Of course, the pleasantries will only last so long, and the competition is already set to heat up quickly, as Fallon has plans to welcome Republican presidential front-runner Donald Trump on Friday — an appearance that is sure to result in huge ratings for NBC. The real estate mogul has been a focal point for the media—and fodder for late-night hosts—since he joined the presidential race earlier this summer. In his debut episode, Colbert played at letting out months of pent-up frustration over not having an on-air forum to mock Trump’s unlikely ascent to the front of the Republican pack. “I will be covering all of the presidential candidates who are Donald Trump,” Colbert joked as Jeb Bush waited in the wings for his appearance later in the program. Colbert tweaked the formula a bit—his suit was cobalt blue rather than the typical dark blue or black; his band was peppier than most; his desk more comically large than usual.

But while there’s quite a bit of concern over the direction of the television industry in general, ad spending on network late-night talk shows, at least, jumped 14% last year, according to Kantar Media. But he also talked, explicitly, about politics. (The Oreo-eating was in fact part of a weirdly sophisticated joke comparing addictive junk food and Donald Trump.) He chatted with his brother, in the audience for the occasion, about their amiably differing political views. It may be early in the show’s run, but Colbert is already setting a precedent for booking guests beyond the traditional circle of Hollywood elite pitching their film and television projects.

Colbert also got the presidential candidate to utter a phrase that may well go down in political lore: When he asked the Bush brother about his much-mocked “Jeb!” logo, Jeb explained, delightfully dryly: “It connotes excitement.” To an extent, of course, none of this is new or noteworthy. In addition to the growing list of political figures set to take a seat next to Colbert on air, the new late-night show’s first week will also include appearances from tech industry titans, including Tesla Motors TSLA 0.57% CEO Elon Musk and Uber CEO Travis Kalanick. The paperweight was inscribed, “I don’t know you.” Colbert told Clooney, “You can pass that one to another celebrity you have to pretend you don’t know.” The two even made up a fake movie for Clooney to star in called “Decision Strike” and even showed trailers for it. Colbert kept at it, saying that gun ownership is protected by a national document – the Constitution – so perhaps it needs to be controlled on a similarly national level.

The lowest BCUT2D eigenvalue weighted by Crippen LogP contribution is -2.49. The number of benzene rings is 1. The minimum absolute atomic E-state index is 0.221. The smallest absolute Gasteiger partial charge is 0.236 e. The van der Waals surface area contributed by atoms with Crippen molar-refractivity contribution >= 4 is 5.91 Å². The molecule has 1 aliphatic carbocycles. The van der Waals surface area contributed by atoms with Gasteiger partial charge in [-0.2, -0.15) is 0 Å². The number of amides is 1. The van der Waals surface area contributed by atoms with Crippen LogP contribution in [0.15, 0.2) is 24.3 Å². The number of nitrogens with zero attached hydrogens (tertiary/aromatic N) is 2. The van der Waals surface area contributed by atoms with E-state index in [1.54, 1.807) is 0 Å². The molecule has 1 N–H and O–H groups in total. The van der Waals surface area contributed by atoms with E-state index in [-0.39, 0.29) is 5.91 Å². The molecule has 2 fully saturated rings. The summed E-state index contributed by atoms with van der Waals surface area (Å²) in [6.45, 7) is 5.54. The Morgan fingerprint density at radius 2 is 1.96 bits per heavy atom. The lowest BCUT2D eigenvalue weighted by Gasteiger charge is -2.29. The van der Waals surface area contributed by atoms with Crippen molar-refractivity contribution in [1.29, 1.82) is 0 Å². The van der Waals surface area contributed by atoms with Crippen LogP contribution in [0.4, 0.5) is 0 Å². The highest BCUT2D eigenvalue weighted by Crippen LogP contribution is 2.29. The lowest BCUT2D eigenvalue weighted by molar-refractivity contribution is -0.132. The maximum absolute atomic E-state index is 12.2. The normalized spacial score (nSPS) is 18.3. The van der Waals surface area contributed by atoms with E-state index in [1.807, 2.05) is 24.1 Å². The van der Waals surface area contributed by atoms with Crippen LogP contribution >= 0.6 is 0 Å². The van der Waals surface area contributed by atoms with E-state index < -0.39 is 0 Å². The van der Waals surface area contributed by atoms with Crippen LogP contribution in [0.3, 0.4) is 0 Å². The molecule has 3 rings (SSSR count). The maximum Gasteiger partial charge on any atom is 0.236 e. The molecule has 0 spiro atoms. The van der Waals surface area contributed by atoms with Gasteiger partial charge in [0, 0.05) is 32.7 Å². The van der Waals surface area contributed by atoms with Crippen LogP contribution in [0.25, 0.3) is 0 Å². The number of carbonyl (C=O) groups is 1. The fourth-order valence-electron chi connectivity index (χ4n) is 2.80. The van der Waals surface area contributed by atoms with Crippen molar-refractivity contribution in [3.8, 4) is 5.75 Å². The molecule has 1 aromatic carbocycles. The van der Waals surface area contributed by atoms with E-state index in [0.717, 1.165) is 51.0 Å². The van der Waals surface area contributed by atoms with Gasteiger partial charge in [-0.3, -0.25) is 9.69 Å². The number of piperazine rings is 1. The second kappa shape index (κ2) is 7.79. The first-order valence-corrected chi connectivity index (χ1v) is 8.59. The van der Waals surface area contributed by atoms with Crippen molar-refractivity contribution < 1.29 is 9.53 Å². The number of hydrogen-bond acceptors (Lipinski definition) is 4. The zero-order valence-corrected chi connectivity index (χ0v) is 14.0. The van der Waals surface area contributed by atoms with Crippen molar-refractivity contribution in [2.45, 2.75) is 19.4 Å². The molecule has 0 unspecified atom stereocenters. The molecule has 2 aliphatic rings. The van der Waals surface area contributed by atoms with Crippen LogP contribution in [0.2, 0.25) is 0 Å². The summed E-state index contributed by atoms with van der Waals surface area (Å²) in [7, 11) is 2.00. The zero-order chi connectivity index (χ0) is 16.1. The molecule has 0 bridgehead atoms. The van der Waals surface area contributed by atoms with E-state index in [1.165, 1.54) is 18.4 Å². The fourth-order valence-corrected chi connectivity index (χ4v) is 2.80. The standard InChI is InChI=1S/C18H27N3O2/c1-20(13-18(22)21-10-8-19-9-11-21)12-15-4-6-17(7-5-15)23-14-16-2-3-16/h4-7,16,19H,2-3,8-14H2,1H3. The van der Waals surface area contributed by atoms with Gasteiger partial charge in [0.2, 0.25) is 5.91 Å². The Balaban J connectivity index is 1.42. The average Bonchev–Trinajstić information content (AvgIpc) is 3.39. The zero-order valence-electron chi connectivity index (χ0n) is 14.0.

Colbert asked Bush many questions, but one that had the audience intrigued was how he differed politically and in policy from his brother, former President George W. He wasn’t treating Jeb as a celebrity, giving him an easy opportunity for free, and content-free, media; he was treating him as a person who is running for political office.

I think he should have brought the hammer down on the Republicans when they spent too much, because our brand is limited government.” Bush even told Colbert that he will bring people together and complimented President Barack Obama. And part of why politics has become so polarized, while we’re at it, is likely that we’ve come to see the workings of government as things that exist separately from the rest of our lives. The sociologist Pablo Boczkowski talks about the reluctance many people have to talk about politics in a work environment, where such discussions can create unnecessary acrimony; instead, we silo ourselves, discussing the issues of the day, for the most part, with people we know will pretty much agree with us. The guest list for Colbert’s upcoming shows includes—along with the actors and comics you’d expect—Stephen Breyer, Bernie Sanders, and Ban Ki-moon.

It suggested a proposition that, until last night, seemed as absurd as it is simple: that late-night comedy, aired on a large network, can be funny and smart at the same time.